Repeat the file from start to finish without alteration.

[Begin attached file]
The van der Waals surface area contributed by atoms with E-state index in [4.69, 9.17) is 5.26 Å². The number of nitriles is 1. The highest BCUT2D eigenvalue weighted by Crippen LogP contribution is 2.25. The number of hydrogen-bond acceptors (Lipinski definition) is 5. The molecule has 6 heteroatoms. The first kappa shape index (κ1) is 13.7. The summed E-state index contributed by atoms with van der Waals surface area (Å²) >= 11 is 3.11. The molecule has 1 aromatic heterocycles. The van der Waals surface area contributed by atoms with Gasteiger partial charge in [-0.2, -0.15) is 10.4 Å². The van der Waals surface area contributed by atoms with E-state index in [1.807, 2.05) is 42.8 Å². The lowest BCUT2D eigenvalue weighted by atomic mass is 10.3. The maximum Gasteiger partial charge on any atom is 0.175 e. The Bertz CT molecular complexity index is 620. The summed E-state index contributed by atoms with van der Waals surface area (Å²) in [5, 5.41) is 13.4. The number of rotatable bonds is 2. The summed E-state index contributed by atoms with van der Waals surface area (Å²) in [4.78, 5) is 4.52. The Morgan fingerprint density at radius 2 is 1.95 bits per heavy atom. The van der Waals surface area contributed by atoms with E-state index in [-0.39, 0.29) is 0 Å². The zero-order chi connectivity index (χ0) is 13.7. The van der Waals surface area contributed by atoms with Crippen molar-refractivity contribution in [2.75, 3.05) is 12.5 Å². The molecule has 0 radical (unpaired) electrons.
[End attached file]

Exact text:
The van der Waals surface area contributed by atoms with E-state index in [4.69, 9.17) is 5.26 Å². The number of nitriles is 1. The highest BCUT2D eigenvalue weighted by Crippen LogP contribution is 2.25. The number of hydrogen-bond acceptors (Lipinski definition) is 5. The molecule has 6 heteroatoms. The first kappa shape index (κ1) is 13.7. The summed E-state index contributed by atoms with van der Waals surface area (Å²) >= 11 is 3.11. The molecule has 1 aromatic heterocycles. The van der Waals surface area contributed by atoms with Gasteiger partial charge in [-0.2, -0.15) is 10.4 Å². The van der Waals surface area contributed by atoms with E-state index in [1.807, 2.05) is 42.8 Å². The lowest BCUT2D eigenvalue weighted by atomic mass is 10.3. The maximum Gasteiger partial charge on any atom is 0.175 e. The Bertz CT molecular complexity index is 620. The summed E-state index contributed by atoms with van der Waals surface area (Å²) in [5, 5.41) is 13.4. The number of rotatable bonds is 2. The summed E-state index contributed by atoms with van der Waals surface area (Å²) in [4.78, 5) is 4.52. The Morgan fingerprint density at radius 2 is 1.95 bits per heavy atom. The van der Waals surface area contributed by atoms with E-state index in [-0.39, 0.29) is 0 Å². The zero-order chi connectivity index (χ0) is 13.7. The van der Waals surface area contributed by atoms with Crippen molar-refractivity contribution in [2.75, 3.05) is 12.5 Å². The molecule has 0 radical (unpaired) electrons.